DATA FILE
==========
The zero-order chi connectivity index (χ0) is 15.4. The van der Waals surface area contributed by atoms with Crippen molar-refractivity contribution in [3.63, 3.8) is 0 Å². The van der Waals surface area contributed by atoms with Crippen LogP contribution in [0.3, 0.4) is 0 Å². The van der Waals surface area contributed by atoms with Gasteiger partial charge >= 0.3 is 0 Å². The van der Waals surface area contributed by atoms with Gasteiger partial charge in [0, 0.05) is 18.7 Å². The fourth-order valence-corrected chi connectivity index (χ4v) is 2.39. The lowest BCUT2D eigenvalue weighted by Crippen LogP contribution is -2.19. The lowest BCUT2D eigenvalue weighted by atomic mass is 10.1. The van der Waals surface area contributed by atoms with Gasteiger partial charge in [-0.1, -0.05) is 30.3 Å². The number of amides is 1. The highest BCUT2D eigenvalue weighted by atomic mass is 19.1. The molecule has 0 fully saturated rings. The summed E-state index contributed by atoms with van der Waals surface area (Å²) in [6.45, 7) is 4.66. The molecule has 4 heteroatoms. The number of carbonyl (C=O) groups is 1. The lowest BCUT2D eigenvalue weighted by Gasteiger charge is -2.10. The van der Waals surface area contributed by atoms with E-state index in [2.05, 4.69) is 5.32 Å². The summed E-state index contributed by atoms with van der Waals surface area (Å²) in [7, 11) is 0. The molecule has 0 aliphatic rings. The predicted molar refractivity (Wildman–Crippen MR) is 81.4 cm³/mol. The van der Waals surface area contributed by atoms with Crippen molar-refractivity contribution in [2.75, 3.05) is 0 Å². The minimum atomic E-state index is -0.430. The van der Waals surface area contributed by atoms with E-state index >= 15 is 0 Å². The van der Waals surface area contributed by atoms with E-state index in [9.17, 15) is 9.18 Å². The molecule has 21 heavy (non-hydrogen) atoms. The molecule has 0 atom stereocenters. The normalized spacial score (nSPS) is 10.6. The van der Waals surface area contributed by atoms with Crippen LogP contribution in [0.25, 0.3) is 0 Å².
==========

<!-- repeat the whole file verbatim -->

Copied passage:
The zero-order chi connectivity index (χ0) is 15.4. The van der Waals surface area contributed by atoms with Crippen molar-refractivity contribution in [3.63, 3.8) is 0 Å². The van der Waals surface area contributed by atoms with Crippen LogP contribution in [0.3, 0.4) is 0 Å². The van der Waals surface area contributed by atoms with Gasteiger partial charge >= 0.3 is 0 Å². The van der Waals surface area contributed by atoms with Gasteiger partial charge in [0, 0.05) is 18.7 Å². The fourth-order valence-corrected chi connectivity index (χ4v) is 2.39. The lowest BCUT2D eigenvalue weighted by Crippen LogP contribution is -2.19. The lowest BCUT2D eigenvalue weighted by atomic mass is 10.1. The van der Waals surface area contributed by atoms with Gasteiger partial charge in [-0.1, -0.05) is 30.3 Å². The number of amides is 1. The highest BCUT2D eigenvalue weighted by atomic mass is 19.1. The molecule has 0 fully saturated rings. The summed E-state index contributed by atoms with van der Waals surface area (Å²) in [6.45, 7) is 4.66. The molecule has 4 heteroatoms. The number of carbonyl (C=O) groups is 1. The lowest BCUT2D eigenvalue weighted by Gasteiger charge is -2.10. The van der Waals surface area contributed by atoms with E-state index in [2.05, 4.69) is 5.32 Å². The summed E-state index contributed by atoms with van der Waals surface area (Å²) in [7, 11) is 0. The molecule has 0 aliphatic rings. The predicted molar refractivity (Wildman–Crippen MR) is 81.4 cm³/mol. The van der Waals surface area contributed by atoms with Crippen molar-refractivity contribution in [2.75, 3.05) is 0 Å². The minimum atomic E-state index is -0.430. The van der Waals surface area contributed by atoms with E-state index >= 15 is 0 Å². The van der Waals surface area contributed by atoms with E-state index in [9.17, 15) is 9.18 Å². The molecule has 21 heavy (non-hydrogen) atoms. The molecule has 0 atom stereocenters. The normalized spacial score (nSPS) is 10.6. The van der Waals surface area contributed by atoms with Crippen LogP contribution in [0.25, 0.3) is 0 Å².